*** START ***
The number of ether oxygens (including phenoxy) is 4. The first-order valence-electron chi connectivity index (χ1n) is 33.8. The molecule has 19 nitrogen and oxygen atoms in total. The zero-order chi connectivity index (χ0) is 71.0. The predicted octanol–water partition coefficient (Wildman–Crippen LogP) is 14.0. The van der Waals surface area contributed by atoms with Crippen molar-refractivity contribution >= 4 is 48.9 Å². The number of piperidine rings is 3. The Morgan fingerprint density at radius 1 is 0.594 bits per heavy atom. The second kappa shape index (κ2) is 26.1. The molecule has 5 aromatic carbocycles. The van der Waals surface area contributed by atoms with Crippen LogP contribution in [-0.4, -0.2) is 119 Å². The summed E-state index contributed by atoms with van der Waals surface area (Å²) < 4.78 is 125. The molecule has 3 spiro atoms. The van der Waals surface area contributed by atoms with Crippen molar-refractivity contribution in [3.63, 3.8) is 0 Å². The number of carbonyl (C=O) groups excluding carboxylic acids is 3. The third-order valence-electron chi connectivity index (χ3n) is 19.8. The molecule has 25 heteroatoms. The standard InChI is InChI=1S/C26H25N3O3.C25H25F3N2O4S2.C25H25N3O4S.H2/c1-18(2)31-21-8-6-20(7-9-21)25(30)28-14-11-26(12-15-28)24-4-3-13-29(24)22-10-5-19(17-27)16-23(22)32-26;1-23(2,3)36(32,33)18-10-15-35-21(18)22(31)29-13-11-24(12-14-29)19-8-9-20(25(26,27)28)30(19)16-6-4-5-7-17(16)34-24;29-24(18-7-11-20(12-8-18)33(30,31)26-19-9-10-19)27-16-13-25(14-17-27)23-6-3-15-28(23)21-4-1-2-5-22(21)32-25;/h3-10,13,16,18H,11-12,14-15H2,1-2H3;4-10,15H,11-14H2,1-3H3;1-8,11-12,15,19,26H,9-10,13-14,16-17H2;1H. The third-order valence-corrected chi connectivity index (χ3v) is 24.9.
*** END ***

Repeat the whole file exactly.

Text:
The number of ether oxygens (including phenoxy) is 4. The first-order valence-electron chi connectivity index (χ1n) is 33.8. The molecule has 19 nitrogen and oxygen atoms in total. The zero-order chi connectivity index (χ0) is 71.0. The predicted octanol–water partition coefficient (Wildman–Crippen LogP) is 14.0. The van der Waals surface area contributed by atoms with Crippen molar-refractivity contribution >= 4 is 48.9 Å². The number of piperidine rings is 3. The Morgan fingerprint density at radius 1 is 0.594 bits per heavy atom. The second kappa shape index (κ2) is 26.1. The molecule has 5 aromatic carbocycles. The van der Waals surface area contributed by atoms with Crippen LogP contribution in [-0.4, -0.2) is 119 Å². The summed E-state index contributed by atoms with van der Waals surface area (Å²) < 4.78 is 125. The molecule has 3 spiro atoms. The van der Waals surface area contributed by atoms with Crippen molar-refractivity contribution in [3.63, 3.8) is 0 Å². The number of carbonyl (C=O) groups excluding carboxylic acids is 3. The third-order valence-electron chi connectivity index (χ3n) is 19.8. The molecule has 25 heteroatoms. The standard InChI is InChI=1S/C26H25N3O3.C25H25F3N2O4S2.C25H25N3O4S.H2/c1-18(2)31-21-8-6-20(7-9-21)25(30)28-14-11-26(12-15-28)24-4-3-13-29(24)22-10-5-19(17-27)16-23(22)32-26;1-23(2,3)36(32,33)18-10-15-35-21(18)22(31)29-13-11-24(12-14-29)19-8-9-20(25(26,27)28)30(19)16-6-4-5-7-17(16)34-24;29-24(18-7-11-20(12-8-18)33(30,31)26-19-9-10-19)27-16-13-25(14-17-27)23-6-3-15-28(23)21-4-1-2-5-22(21)32-25;/h3-10,13,16,18H,11-12,14-15H2,1-2H3;4-10,15H,11-14H2,1-3H3;1-8,11-12,15,19,26H,9-10,13-14,16-17H2;1H. The third-order valence-corrected chi connectivity index (χ3v) is 24.9.